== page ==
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The Abkhazian paradox and the Montenegrin model, by Laurent Vinatier

Laurent Vinatier | Special to Abkhaz  World

The Republic of Abkhazia, self-proclaimed and de facto independent from Georgia since 1992, lies in a very but not yet tragic paradoxical political situation. Recognized only by Russia, Venezuela, Nicaragua and a couple of non-significant countries (at least for the Eurasian region), Abkhazia, so far, owes everything to its great northern neighbour, regarding its security, its economic development and its access to the outside world. In the same time however Sukhum is binding to Moscow, seeing consequently many European doors closed. In other words, without Russia, Abkhazia is lost; with Russia, linked in too deep a strategic partnership, Abkhazia would never have the same chances as Kosovo.

In Geneva, for one year and half until Abkhazia’s threat to withdraw from negotiations, Abkhaz representatives have been steadily trying to prove, more or less efficiently, their sincere commitment to independence. It seemed that it has not been enough. From a European and even a Turkish point of view, the following approach is promoted. An independent Abkhazia is bound to remain a Russian satellite, governed by corrupted elites organizing only an illusion of democratic progress, non-speaking about press and individual freedoms. Willing or not willing, consciously or not consciously, European officials and state member officials are comparing the South Caucasian secessionist states to Kosovo. Of course then, in their eyes a strong difference immediately appears. In one case, international organizations influence the political development of the new country. In the second, they are excluded, which made them think that the course of this candidate to a wider recognition will be a non-liberal and even an anti-western one. That’s why the only solution possible is to work towards an Abkhaz re-integration into Georgia. Turkey is also supporting that policy.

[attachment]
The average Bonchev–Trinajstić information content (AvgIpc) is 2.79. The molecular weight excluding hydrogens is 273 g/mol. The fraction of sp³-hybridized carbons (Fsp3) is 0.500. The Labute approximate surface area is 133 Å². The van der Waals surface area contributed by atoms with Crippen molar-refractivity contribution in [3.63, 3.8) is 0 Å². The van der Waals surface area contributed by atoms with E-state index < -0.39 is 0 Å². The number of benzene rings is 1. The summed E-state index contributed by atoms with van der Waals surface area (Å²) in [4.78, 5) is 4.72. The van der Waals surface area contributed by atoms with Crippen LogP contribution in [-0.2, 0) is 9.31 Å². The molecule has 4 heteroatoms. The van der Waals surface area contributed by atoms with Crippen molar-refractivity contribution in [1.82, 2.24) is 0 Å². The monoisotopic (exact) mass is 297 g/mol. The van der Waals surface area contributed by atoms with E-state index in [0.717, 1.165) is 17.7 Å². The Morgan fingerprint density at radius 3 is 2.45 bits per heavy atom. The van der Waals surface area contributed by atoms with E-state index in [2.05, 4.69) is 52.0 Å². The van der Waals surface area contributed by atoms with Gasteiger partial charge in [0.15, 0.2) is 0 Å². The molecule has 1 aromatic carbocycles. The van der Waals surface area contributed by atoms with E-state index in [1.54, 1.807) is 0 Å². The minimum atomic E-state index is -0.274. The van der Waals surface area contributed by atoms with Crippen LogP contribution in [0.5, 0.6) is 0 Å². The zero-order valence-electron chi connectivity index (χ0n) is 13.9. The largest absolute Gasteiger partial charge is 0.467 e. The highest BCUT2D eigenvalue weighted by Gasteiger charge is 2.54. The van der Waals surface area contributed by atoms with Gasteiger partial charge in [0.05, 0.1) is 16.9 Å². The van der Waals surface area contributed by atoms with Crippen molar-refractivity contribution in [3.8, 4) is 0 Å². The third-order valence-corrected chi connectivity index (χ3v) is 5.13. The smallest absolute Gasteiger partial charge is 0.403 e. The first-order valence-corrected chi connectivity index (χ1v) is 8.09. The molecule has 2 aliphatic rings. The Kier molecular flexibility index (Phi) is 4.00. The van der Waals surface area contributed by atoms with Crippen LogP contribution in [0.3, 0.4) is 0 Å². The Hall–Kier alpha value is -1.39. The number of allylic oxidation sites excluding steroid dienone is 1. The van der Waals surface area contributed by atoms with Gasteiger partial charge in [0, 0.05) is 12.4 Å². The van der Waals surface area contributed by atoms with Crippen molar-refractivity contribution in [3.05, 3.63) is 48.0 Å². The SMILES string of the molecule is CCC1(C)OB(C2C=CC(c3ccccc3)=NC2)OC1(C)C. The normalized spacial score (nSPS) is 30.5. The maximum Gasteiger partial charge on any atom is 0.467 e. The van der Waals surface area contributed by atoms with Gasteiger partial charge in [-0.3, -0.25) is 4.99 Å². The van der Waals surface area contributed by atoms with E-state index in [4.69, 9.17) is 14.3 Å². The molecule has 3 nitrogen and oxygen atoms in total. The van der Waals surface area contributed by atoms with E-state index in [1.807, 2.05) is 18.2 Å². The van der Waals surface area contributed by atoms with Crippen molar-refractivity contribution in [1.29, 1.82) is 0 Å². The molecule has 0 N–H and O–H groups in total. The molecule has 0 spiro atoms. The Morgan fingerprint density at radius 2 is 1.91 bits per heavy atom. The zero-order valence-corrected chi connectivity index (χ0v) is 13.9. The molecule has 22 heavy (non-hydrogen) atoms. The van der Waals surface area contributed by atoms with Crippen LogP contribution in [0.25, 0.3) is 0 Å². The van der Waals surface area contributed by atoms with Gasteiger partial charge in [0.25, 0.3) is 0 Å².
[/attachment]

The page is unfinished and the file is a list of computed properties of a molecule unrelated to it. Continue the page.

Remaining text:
Beyond the paradox, there are some substantial misunderstandings. To overcome them, efforts have to come from both sides.

Abkhazia has already made many efforts regarding liberalization and democratization. Abkhaz press is quite free and the opposition is not pressurized. The last presidential election, in December 2009, has not shown any particular abuses or threats from any camps. The Russians remained on the fringe, mainly because all the candidates fit with their expectations. Abkhazian have now only to confirm those choices to allow political alternatives to build and to express themselves in the public debate. There is therefore the remaining issue of an international presence, wider than only Russian. This is an essential condition for Europeans to consider a possible policy change towards Abkhazia. Probably, it could be useful for the Abkhaz government to hire a strong public relations company, based in Europe, which would firstly promote the undeniable Abkhaz efforts to a democratic and balanced state-building, while informing them on the way to manage the heavy European administration and jungle of principles.

On the other side, Europeans should be ready to listen. They have to understand that Abkhazia will never re-integrate into Georgia. Spending only 5 minutes there and speaking with the first taxi-driver standing at the border, will make anyone get that point. Abkhazia is building its independence, seeking any support from wherever it comes, Latin America, Iran, Turkey hopefully, Russia of course, but also from Europe. A European connection is one of the main political purposes of Abkhazian political elites. Seen from Europe, obviously, the interest cannot be economic. Abkhazia however offers the EU this opportunity to achieve with Russia a real political success in the South Caucasus, i.e managing peacefully the independent state-building of a secessionist state. European approaches to Abkhazia should add to the Kosovo juridical precedent, the Montenegrin political model.


Dr. Laurent VINATIER. Senior Research Associates, Thomas More Institute, Paris.

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